How To Replace Glass In Casement Window? Safely!

A casement window is a type of window that opens outward on side-mounted hinges. These windows have been around for centuries, but the modern iteration was popularized by the English architect and designer John Belcher in 1877.

Replacing glass in a casement window can be done with some basic tools and knowledge. This article will help guide you through the process of replacing your own glass pane, from measuring correctly to finding suitable replacements.

Tools Needed

Before beginning the replacement process, it’s important to make sure you have all of the necessary tools available. The following items are needed:

• Putty knife or razor blade

• Screwdriver

• Caulking gun and sealant

• New glass pane in the correct size

• Glazing points or glazing clips

1. Preparing the Window Frame

Before replacing the glass, you’ll need to remove any existing putty and clean up the frame. To do this, use a putty knife or razor blade to carefully scrape off the old putty. If necessary, you can use a solvent such as paint thinner to help soften it.

Once all of the old putty has been removed, use a damp rag to wipe down the inside edges of the window frame where new glazing will be applied. Allow it to dry completely before proceeding.

2. Removing the Old Glass

Once the frame is prepared, you can remove the old glass by carefully prying it out of the window frame with a putty knife or other flat tool. Be sure to wear safety glasses and thick gloves when doing this in order to protect your eyes and hands from broken glass.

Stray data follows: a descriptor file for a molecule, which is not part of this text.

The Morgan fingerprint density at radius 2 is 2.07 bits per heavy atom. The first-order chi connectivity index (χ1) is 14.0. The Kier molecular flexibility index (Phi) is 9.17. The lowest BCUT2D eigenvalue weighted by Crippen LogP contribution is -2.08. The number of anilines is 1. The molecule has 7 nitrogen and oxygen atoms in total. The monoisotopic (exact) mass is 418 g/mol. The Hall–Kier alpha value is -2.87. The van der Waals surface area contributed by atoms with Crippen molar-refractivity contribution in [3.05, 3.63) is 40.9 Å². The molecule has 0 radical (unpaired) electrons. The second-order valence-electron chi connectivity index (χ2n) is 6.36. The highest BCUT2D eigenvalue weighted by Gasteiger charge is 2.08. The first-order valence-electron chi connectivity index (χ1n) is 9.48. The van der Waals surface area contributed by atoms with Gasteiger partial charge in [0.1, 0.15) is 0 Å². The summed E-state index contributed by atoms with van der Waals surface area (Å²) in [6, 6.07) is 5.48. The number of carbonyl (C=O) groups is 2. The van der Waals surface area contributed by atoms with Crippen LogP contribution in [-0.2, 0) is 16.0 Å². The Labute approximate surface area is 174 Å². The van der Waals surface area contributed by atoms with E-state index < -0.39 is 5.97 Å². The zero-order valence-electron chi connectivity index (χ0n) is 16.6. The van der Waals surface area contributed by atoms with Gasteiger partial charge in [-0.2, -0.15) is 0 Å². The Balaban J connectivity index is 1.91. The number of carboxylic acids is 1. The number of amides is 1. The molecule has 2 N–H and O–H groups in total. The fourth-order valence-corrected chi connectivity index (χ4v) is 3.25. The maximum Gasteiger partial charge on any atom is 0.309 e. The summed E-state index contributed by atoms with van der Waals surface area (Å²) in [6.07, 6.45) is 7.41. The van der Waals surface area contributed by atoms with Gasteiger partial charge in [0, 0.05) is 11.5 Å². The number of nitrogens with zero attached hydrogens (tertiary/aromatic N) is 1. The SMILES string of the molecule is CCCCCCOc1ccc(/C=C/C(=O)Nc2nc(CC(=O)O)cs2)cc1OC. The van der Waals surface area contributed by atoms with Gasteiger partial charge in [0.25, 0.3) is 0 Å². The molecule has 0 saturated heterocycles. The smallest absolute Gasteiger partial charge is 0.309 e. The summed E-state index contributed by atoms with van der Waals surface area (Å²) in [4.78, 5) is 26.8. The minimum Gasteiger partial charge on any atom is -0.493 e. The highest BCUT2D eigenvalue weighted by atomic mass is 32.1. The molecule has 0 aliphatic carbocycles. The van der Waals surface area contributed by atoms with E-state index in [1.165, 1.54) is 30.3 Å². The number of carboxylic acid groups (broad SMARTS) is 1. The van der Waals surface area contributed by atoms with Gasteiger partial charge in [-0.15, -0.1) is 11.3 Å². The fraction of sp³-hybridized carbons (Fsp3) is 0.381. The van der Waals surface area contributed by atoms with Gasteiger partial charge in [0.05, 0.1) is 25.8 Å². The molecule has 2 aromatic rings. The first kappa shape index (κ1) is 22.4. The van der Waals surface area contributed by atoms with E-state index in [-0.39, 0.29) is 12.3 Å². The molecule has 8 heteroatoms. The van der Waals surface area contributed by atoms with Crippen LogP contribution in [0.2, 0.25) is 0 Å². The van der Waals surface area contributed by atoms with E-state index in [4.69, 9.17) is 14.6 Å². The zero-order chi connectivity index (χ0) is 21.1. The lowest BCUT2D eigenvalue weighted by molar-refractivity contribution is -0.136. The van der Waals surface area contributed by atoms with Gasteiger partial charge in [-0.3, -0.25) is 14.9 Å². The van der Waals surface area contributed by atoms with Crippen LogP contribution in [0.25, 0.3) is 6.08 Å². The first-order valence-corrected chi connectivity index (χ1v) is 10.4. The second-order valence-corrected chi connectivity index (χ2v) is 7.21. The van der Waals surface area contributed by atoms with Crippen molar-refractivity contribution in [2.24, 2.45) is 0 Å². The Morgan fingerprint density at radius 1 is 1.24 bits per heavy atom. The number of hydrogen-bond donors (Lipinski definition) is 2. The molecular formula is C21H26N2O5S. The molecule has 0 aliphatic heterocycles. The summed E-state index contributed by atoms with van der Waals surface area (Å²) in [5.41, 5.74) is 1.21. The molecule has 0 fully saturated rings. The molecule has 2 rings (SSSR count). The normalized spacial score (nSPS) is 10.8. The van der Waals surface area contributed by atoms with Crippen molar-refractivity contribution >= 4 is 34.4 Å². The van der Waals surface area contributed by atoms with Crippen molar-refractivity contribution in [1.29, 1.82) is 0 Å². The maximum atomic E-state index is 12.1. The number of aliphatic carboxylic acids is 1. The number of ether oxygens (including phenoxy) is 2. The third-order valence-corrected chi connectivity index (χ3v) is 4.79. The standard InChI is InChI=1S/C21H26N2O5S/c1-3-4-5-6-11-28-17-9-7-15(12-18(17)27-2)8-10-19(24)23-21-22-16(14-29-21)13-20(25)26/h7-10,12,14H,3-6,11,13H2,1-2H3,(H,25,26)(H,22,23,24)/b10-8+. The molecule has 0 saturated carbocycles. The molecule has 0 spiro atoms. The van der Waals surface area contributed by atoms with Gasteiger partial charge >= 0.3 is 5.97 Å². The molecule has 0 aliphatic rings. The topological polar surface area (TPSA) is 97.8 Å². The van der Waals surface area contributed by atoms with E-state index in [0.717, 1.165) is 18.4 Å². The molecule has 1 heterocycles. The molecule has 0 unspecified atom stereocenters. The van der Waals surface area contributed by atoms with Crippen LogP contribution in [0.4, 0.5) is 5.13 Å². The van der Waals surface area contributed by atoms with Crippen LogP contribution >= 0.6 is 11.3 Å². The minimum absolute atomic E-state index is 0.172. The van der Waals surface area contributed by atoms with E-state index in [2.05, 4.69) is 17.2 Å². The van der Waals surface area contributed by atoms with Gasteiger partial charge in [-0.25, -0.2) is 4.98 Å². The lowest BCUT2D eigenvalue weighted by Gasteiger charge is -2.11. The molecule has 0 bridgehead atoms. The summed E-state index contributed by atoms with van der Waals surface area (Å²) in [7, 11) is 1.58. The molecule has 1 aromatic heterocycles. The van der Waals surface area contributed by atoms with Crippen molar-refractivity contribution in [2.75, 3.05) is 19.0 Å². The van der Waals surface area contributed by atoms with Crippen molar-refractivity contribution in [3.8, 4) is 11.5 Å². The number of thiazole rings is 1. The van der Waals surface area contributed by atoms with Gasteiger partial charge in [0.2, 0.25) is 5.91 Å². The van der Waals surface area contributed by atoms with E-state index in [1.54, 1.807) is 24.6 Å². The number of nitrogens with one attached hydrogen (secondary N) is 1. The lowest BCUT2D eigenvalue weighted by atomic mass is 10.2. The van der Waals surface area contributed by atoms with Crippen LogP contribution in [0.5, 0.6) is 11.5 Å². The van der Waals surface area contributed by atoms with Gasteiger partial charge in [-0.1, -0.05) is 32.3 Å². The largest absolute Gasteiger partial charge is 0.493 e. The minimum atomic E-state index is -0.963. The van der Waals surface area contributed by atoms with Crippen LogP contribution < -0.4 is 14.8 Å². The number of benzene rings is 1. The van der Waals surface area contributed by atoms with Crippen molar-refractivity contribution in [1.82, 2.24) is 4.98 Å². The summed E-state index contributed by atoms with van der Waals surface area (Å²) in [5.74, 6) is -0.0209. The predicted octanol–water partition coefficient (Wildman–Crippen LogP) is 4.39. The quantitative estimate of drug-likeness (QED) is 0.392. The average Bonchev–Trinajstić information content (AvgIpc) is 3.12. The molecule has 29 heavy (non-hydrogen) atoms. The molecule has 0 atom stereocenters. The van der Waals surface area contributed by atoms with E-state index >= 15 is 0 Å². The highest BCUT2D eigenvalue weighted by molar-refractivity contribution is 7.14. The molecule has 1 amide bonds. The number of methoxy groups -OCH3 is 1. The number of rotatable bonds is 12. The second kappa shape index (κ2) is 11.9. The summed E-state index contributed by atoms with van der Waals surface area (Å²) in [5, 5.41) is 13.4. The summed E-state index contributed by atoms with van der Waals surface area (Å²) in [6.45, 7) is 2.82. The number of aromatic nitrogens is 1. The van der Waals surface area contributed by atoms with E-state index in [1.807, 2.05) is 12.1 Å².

It’s also important to be careful not to damage the window frame itself by using too much force or sharp tools. Once all of the pieces of glass have been removed, use a vacuum cleaner or broom to clear away any remaining shards.

3. Installing New Glass

Now that you’ve cleared away any remaining shards of glass, you’re ready to install the new glass. If the window frame is metal, you can use an adhesive caulk to attach the new glass pieces to the frame.

However, if the frame is wood, you’ll need to purchase a special type of glazing putty for attaching the glass. Once this has been applied around all edges of the replacement glass, you can then press it firmly into place in the window frame.

4. Caulking Around The Glass

Once the new replacement glass has been installed in its proper position, it’s time to apply caulk around all of its edges in order to ensure that any air gaps or drafts are eliminated.

Use a caulking gun and high-quality silicone caulk for this task be sure not to skimp on the quality of the caulk, as it is essential to a successful glass replacement job.

It’s recommended that you begin by applying a small bead of caulk along both sides of the window frame, then press down lightly along each side so as to compress the caulk into place and ensure even sealing all around.

Work your way around the entire perimeter slowly and carefully in order to avoid any air pockets or gaps.

Once completed, you can use a damp cloth or rubber gloves to smooth out and evenly spread the caulking material around the edges of the glass.